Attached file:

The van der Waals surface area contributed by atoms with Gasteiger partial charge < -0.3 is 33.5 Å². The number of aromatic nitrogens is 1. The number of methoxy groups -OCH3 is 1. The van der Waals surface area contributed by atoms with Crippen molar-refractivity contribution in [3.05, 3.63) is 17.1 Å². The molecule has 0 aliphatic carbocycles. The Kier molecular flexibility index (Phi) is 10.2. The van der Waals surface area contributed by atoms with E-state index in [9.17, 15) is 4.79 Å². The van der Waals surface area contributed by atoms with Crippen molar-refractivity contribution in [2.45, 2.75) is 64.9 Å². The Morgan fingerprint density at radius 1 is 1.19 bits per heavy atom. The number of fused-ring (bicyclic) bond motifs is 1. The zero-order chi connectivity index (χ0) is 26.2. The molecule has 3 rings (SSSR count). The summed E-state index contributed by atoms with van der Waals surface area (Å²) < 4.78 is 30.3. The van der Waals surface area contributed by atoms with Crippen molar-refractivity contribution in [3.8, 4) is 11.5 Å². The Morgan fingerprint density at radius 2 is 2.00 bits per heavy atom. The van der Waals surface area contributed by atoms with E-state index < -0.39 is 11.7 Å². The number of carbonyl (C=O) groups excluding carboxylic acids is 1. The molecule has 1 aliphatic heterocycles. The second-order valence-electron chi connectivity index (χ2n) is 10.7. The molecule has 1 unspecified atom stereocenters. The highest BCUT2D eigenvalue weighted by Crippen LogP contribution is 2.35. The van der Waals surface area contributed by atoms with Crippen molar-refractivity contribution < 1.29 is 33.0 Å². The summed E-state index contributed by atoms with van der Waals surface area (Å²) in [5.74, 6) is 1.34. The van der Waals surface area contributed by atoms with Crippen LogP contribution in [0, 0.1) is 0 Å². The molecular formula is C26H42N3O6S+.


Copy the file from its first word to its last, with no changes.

The van der Waals surface area contributed by atoms with Gasteiger partial charge < -0.3 is 33.5 Å². The number of aromatic nitrogens is 1. The number of methoxy groups -OCH3 is 1. The van der Waals surface area contributed by atoms with Crippen molar-refractivity contribution in [3.05, 3.63) is 17.1 Å². The molecule has 0 aliphatic carbocycles. The Kier molecular flexibility index (Phi) is 10.2. The van der Waals surface area contributed by atoms with E-state index in [9.17, 15) is 4.79 Å². The van der Waals surface area contributed by atoms with Crippen molar-refractivity contribution in [2.45, 2.75) is 64.9 Å². The Morgan fingerprint density at radius 1 is 1.19 bits per heavy atom. The number of fused-ring (bicyclic) bond motifs is 1. The zero-order chi connectivity index (χ0) is 26.2. The molecule has 3 rings (SSSR count). The summed E-state index contributed by atoms with van der Waals surface area (Å²) < 4.78 is 30.3. The van der Waals surface area contributed by atoms with Crippen molar-refractivity contribution in [3.8, 4) is 11.5 Å². The Morgan fingerprint density at radius 2 is 2.00 bits per heavy atom. The van der Waals surface area contributed by atoms with E-state index < -0.39 is 11.7 Å². The number of carbonyl (C=O) groups excluding carboxylic acids is 1. The molecule has 1 aliphatic heterocycles. The second-order valence-electron chi connectivity index (χ2n) is 10.7. The molecule has 1 unspecified atom stereocenters. The highest BCUT2D eigenvalue weighted by Crippen LogP contribution is 2.35. The van der Waals surface area contributed by atoms with Crippen molar-refractivity contribution < 1.29 is 33.0 Å². The summed E-state index contributed by atoms with van der Waals surface area (Å²) in [5.74, 6) is 1.34. The van der Waals surface area contributed by atoms with Crippen LogP contribution in [0, 0.1) is 0 Å². The molecular formula is C26H42N3O6S+.